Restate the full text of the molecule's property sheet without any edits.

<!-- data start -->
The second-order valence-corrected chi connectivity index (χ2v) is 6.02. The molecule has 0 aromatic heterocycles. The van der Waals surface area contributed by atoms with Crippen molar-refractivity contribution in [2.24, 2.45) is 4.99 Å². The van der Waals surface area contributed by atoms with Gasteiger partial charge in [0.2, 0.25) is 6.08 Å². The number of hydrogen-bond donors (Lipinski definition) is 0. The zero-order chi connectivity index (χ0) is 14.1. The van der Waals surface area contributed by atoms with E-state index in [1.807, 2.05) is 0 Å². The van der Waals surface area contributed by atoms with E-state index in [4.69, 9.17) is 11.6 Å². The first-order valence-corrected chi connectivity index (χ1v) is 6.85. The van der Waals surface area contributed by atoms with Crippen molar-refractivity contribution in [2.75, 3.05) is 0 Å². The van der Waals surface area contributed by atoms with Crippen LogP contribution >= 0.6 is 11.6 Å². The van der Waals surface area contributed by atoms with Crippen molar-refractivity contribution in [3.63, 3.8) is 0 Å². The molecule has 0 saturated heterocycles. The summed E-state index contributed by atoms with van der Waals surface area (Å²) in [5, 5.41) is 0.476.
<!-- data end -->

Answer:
The second-order valence-corrected chi connectivity index (χ2v) is 6.02. The molecule has 0 aromatic heterocycles. The van der Waals surface area contributed by atoms with Crippen molar-refractivity contribution in [2.24, 2.45) is 4.99 Å². The van der Waals surface area contributed by atoms with Gasteiger partial charge in [0.2, 0.25) is 6.08 Å². The number of hydrogen-bond donors (Lipinski definition) is 0. The zero-order chi connectivity index (χ0) is 14.1. The van der Waals surface area contributed by atoms with E-state index in [1.807, 2.05) is 0 Å². The van der Waals surface area contributed by atoms with E-state index in [4.69, 9.17) is 11.6 Å². The first-order valence-corrected chi connectivity index (χ1v) is 6.85. The van der Waals surface area contributed by atoms with Crippen molar-refractivity contribution in [2.75, 3.05) is 0 Å². The van der Waals surface area contributed by atoms with Crippen LogP contribution >= 0.6 is 11.6 Å². The van der Waals surface area contributed by atoms with Crippen molar-refractivity contribution in [3.63, 3.8) is 0 Å². The molecule has 0 saturated heterocycles. The summed E-state index contributed by atoms with van der Waals surface area (Å²) in [5, 5.41) is 0.476.